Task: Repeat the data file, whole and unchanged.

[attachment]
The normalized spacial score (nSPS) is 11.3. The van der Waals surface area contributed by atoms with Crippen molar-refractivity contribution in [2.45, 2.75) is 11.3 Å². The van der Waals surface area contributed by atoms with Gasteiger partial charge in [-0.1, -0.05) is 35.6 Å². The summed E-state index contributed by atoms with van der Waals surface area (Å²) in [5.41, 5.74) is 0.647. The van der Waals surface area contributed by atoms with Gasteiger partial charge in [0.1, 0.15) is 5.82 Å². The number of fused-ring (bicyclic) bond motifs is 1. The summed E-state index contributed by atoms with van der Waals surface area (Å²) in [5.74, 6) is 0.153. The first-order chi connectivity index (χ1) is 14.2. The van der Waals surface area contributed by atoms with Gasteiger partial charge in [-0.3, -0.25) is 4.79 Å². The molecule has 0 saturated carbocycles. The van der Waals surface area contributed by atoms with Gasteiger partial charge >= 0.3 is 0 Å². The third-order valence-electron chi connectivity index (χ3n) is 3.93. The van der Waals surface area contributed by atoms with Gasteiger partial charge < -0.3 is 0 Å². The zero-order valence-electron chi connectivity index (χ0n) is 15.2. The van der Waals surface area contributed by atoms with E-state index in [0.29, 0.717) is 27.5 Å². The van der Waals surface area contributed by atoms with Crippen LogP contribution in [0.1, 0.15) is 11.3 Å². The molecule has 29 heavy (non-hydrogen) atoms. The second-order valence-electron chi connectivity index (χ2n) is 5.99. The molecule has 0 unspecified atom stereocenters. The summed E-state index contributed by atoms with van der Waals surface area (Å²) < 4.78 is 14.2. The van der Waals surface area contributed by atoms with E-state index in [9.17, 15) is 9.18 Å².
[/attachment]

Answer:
The normalized spacial score (nSPS) is 11.3. The van der Waals surface area contributed by atoms with Crippen molar-refractivity contribution in [2.45, 2.75) is 11.3 Å². The van der Waals surface area contributed by atoms with Gasteiger partial charge in [-0.1, -0.05) is 35.6 Å². The summed E-state index contributed by atoms with van der Waals surface area (Å²) in [5.41, 5.74) is 0.647. The van der Waals surface area contributed by atoms with Gasteiger partial charge in [0.1, 0.15) is 5.82 Å². The number of fused-ring (bicyclic) bond motifs is 1. The summed E-state index contributed by atoms with van der Waals surface area (Å²) in [5.74, 6) is 0.153. The first-order chi connectivity index (χ1) is 14.2. The van der Waals surface area contributed by atoms with Gasteiger partial charge in [-0.3, -0.25) is 4.79 Å². The molecule has 0 saturated carbocycles. The van der Waals surface area contributed by atoms with Gasteiger partial charge >= 0.3 is 0 Å². The third-order valence-electron chi connectivity index (χ3n) is 3.93. The van der Waals surface area contributed by atoms with Gasteiger partial charge < -0.3 is 0 Å². The zero-order valence-electron chi connectivity index (χ0n) is 15.2. The van der Waals surface area contributed by atoms with E-state index in [0.29, 0.717) is 27.5 Å². The van der Waals surface area contributed by atoms with Crippen LogP contribution in [0.1, 0.15) is 11.3 Å². The molecule has 29 heavy (non-hydrogen) atoms. The second-order valence-electron chi connectivity index (χ2n) is 5.99. The molecule has 0 unspecified atom stereocenters. The summed E-state index contributed by atoms with van der Waals surface area (Å²) < 4.78 is 14.2. The van der Waals surface area contributed by atoms with E-state index in [9.17, 15) is 9.18 Å².